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Newspaper Page Text
"N t?"yi -
MISS MARTHA'S WILL
By George Munson.
(Copyright by W. GTr-Ghapman.)
When Jim Maine went "after any
thing he went after it tooth and nail.
That was the spirit in which he went
after Miss Martha Crowe's property.
Martha Crowe had had the reputa
tion of a miser, but nobody imagined
that, in addition to the cottage in
which she and Miss Annie her niece
"It Tikes a Big Man to Cross My
by marriage, dwelled, she had nine
thousand dollars in the bank, the fruit
of hoarding and clever investment.
And the will that old Maine produced
gave him everything except the cot
tage and the land on which it stood.
It was Annie's engagement to Tom
Claflin that provoked the old woman's
rage. Annie had been a drudge ever
since her aunt adopted, her at the
ae of ten, 'fifteen jears before. No
body had thbught that Aie plain, quiet
girl would ever marry. But Claflin,
the young lawyer, saw underneath
the plain exterior saw the heart of
gold and the sterling character and
loving nature, long subdued and re
pressed, but not killed. Annie had
longed to lavish her tenderness on
the crabbed old woman then, after
years of vain effort to win her love,
Tom had come along and claimed her.
When the miserly old woman heard
of it she expressed herself in char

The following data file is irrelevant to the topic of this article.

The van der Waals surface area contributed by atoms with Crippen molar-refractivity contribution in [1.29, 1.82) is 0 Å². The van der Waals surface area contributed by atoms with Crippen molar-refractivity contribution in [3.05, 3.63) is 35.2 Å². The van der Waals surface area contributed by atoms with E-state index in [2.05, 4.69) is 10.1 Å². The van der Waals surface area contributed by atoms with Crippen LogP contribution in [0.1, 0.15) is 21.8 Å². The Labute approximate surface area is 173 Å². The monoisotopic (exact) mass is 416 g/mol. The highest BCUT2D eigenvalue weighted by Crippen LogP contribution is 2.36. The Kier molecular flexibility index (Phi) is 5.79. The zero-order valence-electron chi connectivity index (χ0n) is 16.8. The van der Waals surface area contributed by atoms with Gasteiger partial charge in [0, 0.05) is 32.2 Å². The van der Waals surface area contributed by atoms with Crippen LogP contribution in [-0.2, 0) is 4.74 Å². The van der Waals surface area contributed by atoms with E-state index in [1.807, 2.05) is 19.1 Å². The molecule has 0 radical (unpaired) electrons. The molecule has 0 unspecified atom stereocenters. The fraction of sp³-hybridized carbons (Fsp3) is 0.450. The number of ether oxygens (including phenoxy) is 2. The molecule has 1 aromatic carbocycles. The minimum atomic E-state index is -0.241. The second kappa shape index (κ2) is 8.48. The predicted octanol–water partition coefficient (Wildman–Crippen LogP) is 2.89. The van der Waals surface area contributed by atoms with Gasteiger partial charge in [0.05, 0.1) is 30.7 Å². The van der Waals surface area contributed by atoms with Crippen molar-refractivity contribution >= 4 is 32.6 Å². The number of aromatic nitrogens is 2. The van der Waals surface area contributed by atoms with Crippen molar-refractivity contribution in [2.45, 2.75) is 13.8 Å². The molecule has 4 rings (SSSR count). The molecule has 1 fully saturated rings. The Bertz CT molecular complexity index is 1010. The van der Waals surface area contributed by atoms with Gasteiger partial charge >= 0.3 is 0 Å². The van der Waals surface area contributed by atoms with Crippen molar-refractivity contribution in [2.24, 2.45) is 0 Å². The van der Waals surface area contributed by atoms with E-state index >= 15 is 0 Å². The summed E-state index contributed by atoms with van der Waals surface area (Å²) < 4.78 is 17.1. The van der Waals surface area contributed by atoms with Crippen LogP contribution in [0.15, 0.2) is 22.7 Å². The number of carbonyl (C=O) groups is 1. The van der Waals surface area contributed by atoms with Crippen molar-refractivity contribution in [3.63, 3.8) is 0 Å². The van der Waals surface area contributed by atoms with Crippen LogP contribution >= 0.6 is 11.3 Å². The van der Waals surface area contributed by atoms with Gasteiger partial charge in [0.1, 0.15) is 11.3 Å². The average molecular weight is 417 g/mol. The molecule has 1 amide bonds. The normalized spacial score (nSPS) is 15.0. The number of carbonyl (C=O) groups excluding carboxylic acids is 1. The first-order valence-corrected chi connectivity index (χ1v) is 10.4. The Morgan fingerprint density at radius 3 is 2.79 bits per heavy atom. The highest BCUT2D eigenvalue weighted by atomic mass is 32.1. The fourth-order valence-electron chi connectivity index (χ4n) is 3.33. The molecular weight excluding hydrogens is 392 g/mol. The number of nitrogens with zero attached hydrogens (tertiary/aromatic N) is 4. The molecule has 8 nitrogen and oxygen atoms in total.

"Not one penny of my money will
you get, you ungrateful child, if you
leave me in my old age," she said.
"But, aunt, we want you to make
your home with us," protested the
That only fanned the old woman's
wrath. She sent for Maine. He was
her only friend. He was an elder in
some primitive tabernacle, and Miss
Martha belonged to it. The congrega
tion were narrow fanatics, self-righteous
Pharisees who thought all hu
man love an abomination.
"You'd best stay with your aunt
and give that Claflin fellow the
shake," leered old Jim. He was the
richest man in the village and had a
reputation for graspingness. Little
got through his fingers.
The pair of them stormed at the
girl until she fled to her room in ter
ror. She had hoped to escape into a
larger world with her marriage to
Tom; but the plea of duty to her
aunt brqke her resolution. She gave
At least, she would have given him
up, only, the week following, her aunt
died suddenly. She died in the midst
of one of those scolding fits that
made the girl's life gall and worm
wood. And then Tom came and put
his arms around Annie and told her
that she was his, just the same, and
that he had taken no notice of her let
ter, because he knew. .
That was just like Tom. He always
understood. And they meant to be
ve'ry nappy together. BufTom'-waa